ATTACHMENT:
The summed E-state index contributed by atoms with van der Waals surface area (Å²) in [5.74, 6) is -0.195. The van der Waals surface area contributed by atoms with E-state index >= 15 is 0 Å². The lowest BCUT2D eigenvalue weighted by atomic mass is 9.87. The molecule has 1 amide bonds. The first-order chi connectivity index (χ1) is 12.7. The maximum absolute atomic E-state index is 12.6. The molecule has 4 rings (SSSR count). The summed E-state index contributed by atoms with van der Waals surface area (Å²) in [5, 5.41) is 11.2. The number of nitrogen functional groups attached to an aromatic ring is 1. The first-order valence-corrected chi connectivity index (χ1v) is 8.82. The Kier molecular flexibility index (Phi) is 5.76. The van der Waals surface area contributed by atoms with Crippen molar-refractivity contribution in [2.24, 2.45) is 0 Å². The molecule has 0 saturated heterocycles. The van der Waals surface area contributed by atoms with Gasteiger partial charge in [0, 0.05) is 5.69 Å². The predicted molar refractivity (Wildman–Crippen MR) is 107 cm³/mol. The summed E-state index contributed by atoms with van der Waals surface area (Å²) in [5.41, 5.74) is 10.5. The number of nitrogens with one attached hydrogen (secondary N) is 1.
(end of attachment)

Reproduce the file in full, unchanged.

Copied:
The summed E-state index contributed by atoms with van der Waals surface area (Å²) in [5.74, 6) is -0.195. The van der Waals surface area contributed by atoms with E-state index >= 15 is 0 Å². The lowest BCUT2D eigenvalue weighted by atomic mass is 9.87. The molecule has 1 amide bonds. The first-order chi connectivity index (χ1) is 12.7. The maximum absolute atomic E-state index is 12.6. The molecule has 4 rings (SSSR count). The summed E-state index contributed by atoms with van der Waals surface area (Å²) in [5, 5.41) is 11.2. The number of nitrogen functional groups attached to an aromatic ring is 1. The first-order valence-corrected chi connectivity index (χ1v) is 8.82. The Kier molecular flexibility index (Phi) is 5.76. The van der Waals surface area contributed by atoms with Crippen molar-refractivity contribution in [2.24, 2.45) is 0 Å². The molecule has 0 saturated heterocycles. The van der Waals surface area contributed by atoms with Gasteiger partial charge in [0, 0.05) is 5.69 Å². The predicted molar refractivity (Wildman–Crippen MR) is 107 cm³/mol. The summed E-state index contributed by atoms with van der Waals surface area (Å²) in [5.41, 5.74) is 10.5. The number of nitrogens with one attached hydrogen (secondary N) is 1.